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Thinking Development

By Christopher Guta, PhD

I had a ‘I thought so’ moment this week with respect to Malawi’s development performance. It came through an article by Orama Chiphwanya in The Nation of 11 September which reported that Malawi’s GDP per capita has been stagnant since 1980.

Hats off to Chiphwanya for obtaining from three knowledgeable sources information that made the article tasty to read. First was Mbane Ngwira, Reserve Bank of Malawi’s spokesperson who attributed the stagnation to poor performance of agriculture on account of weather. Mbane is said to have attributed volatility of exchange rates, interest rates, reduction in private sector credit and increase in public debt to dormancy of the agriculture sector.

The second source was Professor Ben Kalua of Chancellor College who, in short, attributed stagnation to failure by leaders to generate, articulate and disseminate knowledge that would help the country ‘jump out of the box’ regarding drivers of economic performance.

Kalua reminded me of the definition of madness when he is quoted as having said: “We have heavily depended on the same resources and kind of thinking to bring change.”

The third source was the African Development Bank who attributed stagnation to low levels of public investment. To this end, the African Development Bank recommends that Malawi should double public investment in the next five years in order to “generate an average real GDP growth rate of 6.8 percent in the short to medium term”.

The assertion that Malawi’s stagnation dates back to 1980 resonates with the analysis by Professor Emeritus Chipeta and Mjedo Mkandawire. These sons of the land decomposed Malawi’s growth accounting and demonstrated that Malawi’s economy had a boom phase between 1960 and 1979. This was followed by a bust phase from 1980 onwards. My thinking on development today is premised on three of the four factors accounting for the boom and bust which embed the recommendation from African Development Bank for Malawi to increase public investment.

The first factor was GDP per worker. Compared with GDP per capita, GDP per worker focuses on productivity by indicating output from those in employment. Growth in this indicator peaked at 5.1 percent in the period 1965 – 1969. It declined thereafter to register negative rates from 1980 onwards, at least up to 1997 when the seven-year average was minus 1.8 percent. The bad news is that World Bank data shows that, in 2018, Malawi’s GDP per worker, at $2,701 was the lowest in Sadc. Mauritius’ was highest a $47,244. It is, thus, not surprising that Mauritius GDP per capital has grown rapidly during the period 1980 – 2019 while that of Malawi has stagnated. Malawi is performing poorly in Sadc region from a productivity perspective.

The second factor in physical capital per worker which is a measure of physical artefacts such as machinery, buildings and computers that are at the disposal of workers. In other words, the resources available for production of goods and services. True to type, growth in this measure peaked in the period 1975-1979 and, by the period 1990-1997, it was minus 0.6 percent. I recently compared China and Africa on a related measure – gross fixed capital formation. My finding was that while China’s per capita investment grew in the period 2007 to 2017, Africa’s performance was stagnant. I would be pleased to find out that Malawi did better than the rest of Africa on this score.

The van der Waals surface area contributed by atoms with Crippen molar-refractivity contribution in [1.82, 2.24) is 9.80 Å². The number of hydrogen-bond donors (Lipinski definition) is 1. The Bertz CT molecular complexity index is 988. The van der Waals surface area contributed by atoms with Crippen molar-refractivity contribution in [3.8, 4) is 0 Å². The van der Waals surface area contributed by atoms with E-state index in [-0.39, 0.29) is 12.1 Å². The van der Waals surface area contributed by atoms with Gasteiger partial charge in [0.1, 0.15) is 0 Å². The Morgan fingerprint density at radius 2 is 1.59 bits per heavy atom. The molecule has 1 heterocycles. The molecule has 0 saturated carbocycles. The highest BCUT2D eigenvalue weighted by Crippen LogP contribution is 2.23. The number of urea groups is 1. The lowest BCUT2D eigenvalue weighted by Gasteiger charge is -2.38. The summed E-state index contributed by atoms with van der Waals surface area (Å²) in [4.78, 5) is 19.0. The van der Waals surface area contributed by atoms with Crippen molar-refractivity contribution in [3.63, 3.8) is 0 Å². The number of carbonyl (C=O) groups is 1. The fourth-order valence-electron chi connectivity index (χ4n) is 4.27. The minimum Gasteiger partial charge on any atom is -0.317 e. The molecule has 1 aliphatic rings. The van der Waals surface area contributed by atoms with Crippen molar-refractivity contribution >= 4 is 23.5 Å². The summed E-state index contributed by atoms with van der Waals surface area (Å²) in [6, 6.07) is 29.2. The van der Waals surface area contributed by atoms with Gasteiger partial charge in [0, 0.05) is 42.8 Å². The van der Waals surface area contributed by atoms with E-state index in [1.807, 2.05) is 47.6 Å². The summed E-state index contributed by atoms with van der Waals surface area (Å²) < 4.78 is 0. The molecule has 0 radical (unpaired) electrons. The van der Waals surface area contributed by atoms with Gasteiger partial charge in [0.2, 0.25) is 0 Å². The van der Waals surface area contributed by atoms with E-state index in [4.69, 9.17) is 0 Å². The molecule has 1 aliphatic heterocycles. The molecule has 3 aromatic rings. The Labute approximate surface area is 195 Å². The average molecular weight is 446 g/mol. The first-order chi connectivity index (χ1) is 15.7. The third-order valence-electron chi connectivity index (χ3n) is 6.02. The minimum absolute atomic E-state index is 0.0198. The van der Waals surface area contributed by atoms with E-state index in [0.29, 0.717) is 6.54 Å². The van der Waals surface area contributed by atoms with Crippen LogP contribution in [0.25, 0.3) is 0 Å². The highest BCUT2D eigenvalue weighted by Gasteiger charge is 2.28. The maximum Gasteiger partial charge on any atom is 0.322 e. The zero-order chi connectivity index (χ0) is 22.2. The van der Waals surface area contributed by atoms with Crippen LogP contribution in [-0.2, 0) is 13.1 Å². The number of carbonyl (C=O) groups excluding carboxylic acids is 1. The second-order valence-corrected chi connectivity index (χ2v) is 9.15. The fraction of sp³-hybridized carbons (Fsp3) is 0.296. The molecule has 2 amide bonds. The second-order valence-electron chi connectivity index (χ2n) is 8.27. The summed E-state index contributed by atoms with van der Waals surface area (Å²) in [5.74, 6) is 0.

The last factor I will address is education per worker. The pattern is the same. Malawi’s growth performance peaked at 0.3 percent in the period 1970-1979. There was no spectacular change in the growth patterns up to 1997. My suspicion is that performance on this factor to-date has not been any better.

What these indicators are saying is that, after independence, Malawi did its best regarding investment in critical resources for development until 1979. Thereafter, performance has been lukewarm. That our GDP has been stagnant since 1980 is, therefore, not surprising.

There is, as Ngwira said, a silver lining in the horizon. I would like to hope so, especially following the budget that was presented by the Minister of Finance in Parliament on Monday in which education got the lion’s share of the national budget. Kudos to the minister for prioritising education and allocating significant amounts to transport and energy. I hope that the details in the budget will reflect an ambition to improve physical capital not only in education but also in agriculture and health – the other winners. The extent to which the budget takes us away for the same thinking regarding agriculture as the driver of development can only be judged by looking at what the allocation for agriculture really means. I hope that it will have a focus on irrigation in order to reduce rapidly our dependence on weather, thereby mitigate the factors that Ngwira used to explain our poor performance regarding GDP per capita in the past 39 years.

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